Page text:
The ongoing Oscars controversy has elicited very different responses from the cast and crew of the N.W.A. biopic, Straight Outta Compton.
For the second year in a row, black actors have failed to be nominated in the major acting categories at the Academy Awards, resulting in a strong backlash from certain quarters of the Hollywood community. Jada Pinkett-Smith famously called for a boycott of this year's ceremony, with directors like Spike Lee also and Oscars host Chris Rock also rallying behind the African-American community to voice its discontent in more explicit ways.
Of course, some consider the Oscars snub of black actors to be legitimate, with their point of argument relying heavily on their belief that no black actor (or actress) has performed well enough to deserve a nomination. Others disagree, pointing to movies like Creed, Concussion, and Straight Outta Compton, arguing that some of the performances in those movies by African-American actors is too good to be ignored by the Academy.
And now, as the controversy heats up on social media and within the Hollywood fraternity, others have started to voice their opinions, too. Interesting as the backlash is, it is even more interesting to see some of the people involved in the same movie reacting very differently to the #OscarsSoWhite saga. Straight Outta Compton is a case in point, with different people involved in the movie having different opinions about the backlash.O'Shea Jackson Jr., who played his father, Ice Cube, in the biopic, is not mad about the whole issue. Although he agreed that the Academy did fail to qualify some fantastic performances by black actors as being worthy of a nomination in an interview with E! Online, Jackson Jr. said Straight Outta Compton has still been nominated for the Best Original Screenplay.
"The voters, they're entitled to their own opinions, just like you and I. That doesn't mean Straight Outta Compton is not being celebrated. We are still up for an award for original screenplay and I will be there to represent Straight Outta Compton."And he has better hope for the future of the black community in Hollywood. "[Let's] just [go] back to the drawing board," he said. "They'll be there for years to come and let's make sure we are, too."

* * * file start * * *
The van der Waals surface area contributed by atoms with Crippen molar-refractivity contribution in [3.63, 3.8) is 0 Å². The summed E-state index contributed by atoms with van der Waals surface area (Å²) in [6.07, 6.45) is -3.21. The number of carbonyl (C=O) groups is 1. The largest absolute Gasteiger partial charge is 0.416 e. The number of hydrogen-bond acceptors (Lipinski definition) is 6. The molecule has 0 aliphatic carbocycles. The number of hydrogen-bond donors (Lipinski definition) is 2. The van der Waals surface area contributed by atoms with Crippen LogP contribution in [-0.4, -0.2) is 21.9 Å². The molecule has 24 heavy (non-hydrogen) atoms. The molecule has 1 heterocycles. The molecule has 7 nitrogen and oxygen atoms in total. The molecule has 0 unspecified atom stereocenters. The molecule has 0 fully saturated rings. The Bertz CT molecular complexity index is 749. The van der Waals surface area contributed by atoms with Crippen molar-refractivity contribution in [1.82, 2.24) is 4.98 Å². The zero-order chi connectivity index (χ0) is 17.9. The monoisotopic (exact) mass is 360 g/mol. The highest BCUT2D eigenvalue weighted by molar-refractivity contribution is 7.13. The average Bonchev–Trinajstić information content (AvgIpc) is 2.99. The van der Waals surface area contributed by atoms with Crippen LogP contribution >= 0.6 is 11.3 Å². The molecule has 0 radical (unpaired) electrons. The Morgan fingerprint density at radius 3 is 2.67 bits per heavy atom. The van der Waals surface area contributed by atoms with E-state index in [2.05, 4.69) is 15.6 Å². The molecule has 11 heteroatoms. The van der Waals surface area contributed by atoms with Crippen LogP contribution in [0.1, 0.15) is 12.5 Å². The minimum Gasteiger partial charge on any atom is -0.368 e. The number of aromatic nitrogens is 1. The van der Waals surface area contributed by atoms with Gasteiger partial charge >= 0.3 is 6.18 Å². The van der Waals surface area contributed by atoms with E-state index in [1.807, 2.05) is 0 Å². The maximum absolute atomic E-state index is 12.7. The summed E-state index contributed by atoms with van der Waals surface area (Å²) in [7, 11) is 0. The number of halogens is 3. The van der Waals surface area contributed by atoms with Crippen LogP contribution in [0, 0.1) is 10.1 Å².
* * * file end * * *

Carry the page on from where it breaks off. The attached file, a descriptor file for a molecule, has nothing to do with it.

But while evidently O'Shea Jackson Jr. is not stoked about the whole issue, very much like his father Ice Cube himself, others related to the project feel differently. Will Packer, the producer of Straight Outta Compton, who has worked with Ice Cube in other movies, said the Oscars snub is simply embarrassing for the Academy and what it represents.
"To my Academy colleagues, WE HAVE TO DO BETTER. Period. The reason the rest of the world looks at us like we have no clue is because in 2016 it's a complete embarrassment to say that the heights of cinematic achievement have only been reached by white people. I repeat — it's embarrassing."But while Packer certainly blamed members of the Academy for the snub, he said the problems in Hollywood run deeper. He said more black talent needs to come forward and stamp its authority within the film-making business. "We need more content produced by, written by, directed by and featuring filmmakers and actors of color being given the greenlight," Packer said.
"We're happy to be where we are. When you develop Straight Outta Compton, you just want to stay true and you want it to be authentic, and some people just don't get it. It's a very specific experience. It's harsh to some, but it's very real," Gray said, perhaps insinuating that the raw nature of the biopic may have failed to strike a chord with the conservative (read: old, white and male) members of the Academy.
He further said there were other awards which have been more welcoming to Straight Outta Compton, and he is happy with that. "We've had a ton of nominations, and the awards are coming in — just from different places. To a certain extent, like Cube says, it's all gravy from here."
The controversy might only become more animated as we approach the Oscars, but one thing is certain: Hollywood is unable to decide which side to take.
[Photos by Rich Polk, Rick Diamond. Sara Jaye/Getty Images]